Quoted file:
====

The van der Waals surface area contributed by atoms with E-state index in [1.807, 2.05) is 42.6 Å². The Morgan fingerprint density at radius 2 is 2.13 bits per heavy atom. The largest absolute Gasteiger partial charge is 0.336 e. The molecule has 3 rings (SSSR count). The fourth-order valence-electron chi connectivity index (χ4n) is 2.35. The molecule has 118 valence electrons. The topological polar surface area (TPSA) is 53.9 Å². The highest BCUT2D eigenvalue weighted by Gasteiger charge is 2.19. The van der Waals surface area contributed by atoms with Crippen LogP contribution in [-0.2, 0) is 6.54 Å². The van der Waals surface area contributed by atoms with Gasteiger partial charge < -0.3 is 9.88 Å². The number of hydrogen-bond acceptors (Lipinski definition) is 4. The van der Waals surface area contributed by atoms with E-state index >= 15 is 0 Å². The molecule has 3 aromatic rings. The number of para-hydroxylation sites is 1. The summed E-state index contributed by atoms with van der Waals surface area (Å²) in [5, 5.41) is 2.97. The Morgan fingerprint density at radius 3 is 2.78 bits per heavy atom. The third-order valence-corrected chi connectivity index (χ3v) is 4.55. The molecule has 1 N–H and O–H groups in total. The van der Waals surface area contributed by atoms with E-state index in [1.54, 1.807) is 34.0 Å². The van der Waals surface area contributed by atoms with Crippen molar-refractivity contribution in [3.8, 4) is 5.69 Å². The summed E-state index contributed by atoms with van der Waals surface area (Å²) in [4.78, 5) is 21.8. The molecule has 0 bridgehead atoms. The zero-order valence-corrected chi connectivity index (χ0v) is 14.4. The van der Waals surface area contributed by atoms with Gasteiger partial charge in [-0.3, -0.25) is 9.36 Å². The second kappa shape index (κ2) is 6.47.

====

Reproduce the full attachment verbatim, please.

The van der Waals surface area contributed by atoms with E-state index in [1.807, 2.05) is 42.6 Å². The Morgan fingerprint density at radius 2 is 2.13 bits per heavy atom. The largest absolute Gasteiger partial charge is 0.336 e. The molecule has 3 rings (SSSR count). The fourth-order valence-electron chi connectivity index (χ4n) is 2.35. The molecule has 118 valence electrons. The topological polar surface area (TPSA) is 53.9 Å². The highest BCUT2D eigenvalue weighted by Gasteiger charge is 2.19. The van der Waals surface area contributed by atoms with Crippen LogP contribution in [-0.2, 0) is 6.54 Å². The van der Waals surface area contributed by atoms with Gasteiger partial charge < -0.3 is 9.88 Å². The number of hydrogen-bond acceptors (Lipinski definition) is 4. The van der Waals surface area contributed by atoms with E-state index >= 15 is 0 Å². The molecule has 3 aromatic rings. The number of para-hydroxylation sites is 1. The summed E-state index contributed by atoms with van der Waals surface area (Å²) in [5, 5.41) is 2.97. The Morgan fingerprint density at radius 3 is 2.78 bits per heavy atom. The third-order valence-corrected chi connectivity index (χ3v) is 4.55. The molecule has 1 N–H and O–H groups in total. The van der Waals surface area contributed by atoms with E-state index in [1.54, 1.807) is 34.0 Å². The van der Waals surface area contributed by atoms with Crippen molar-refractivity contribution in [3.8, 4) is 5.69 Å². The summed E-state index contributed by atoms with van der Waals surface area (Å²) in [4.78, 5) is 21.8. The molecule has 0 bridgehead atoms. The zero-order valence-corrected chi connectivity index (χ0v) is 14.4. The van der Waals surface area contributed by atoms with Gasteiger partial charge in [-0.3, -0.25) is 9.36 Å². The second kappa shape index (κ2) is 6.47.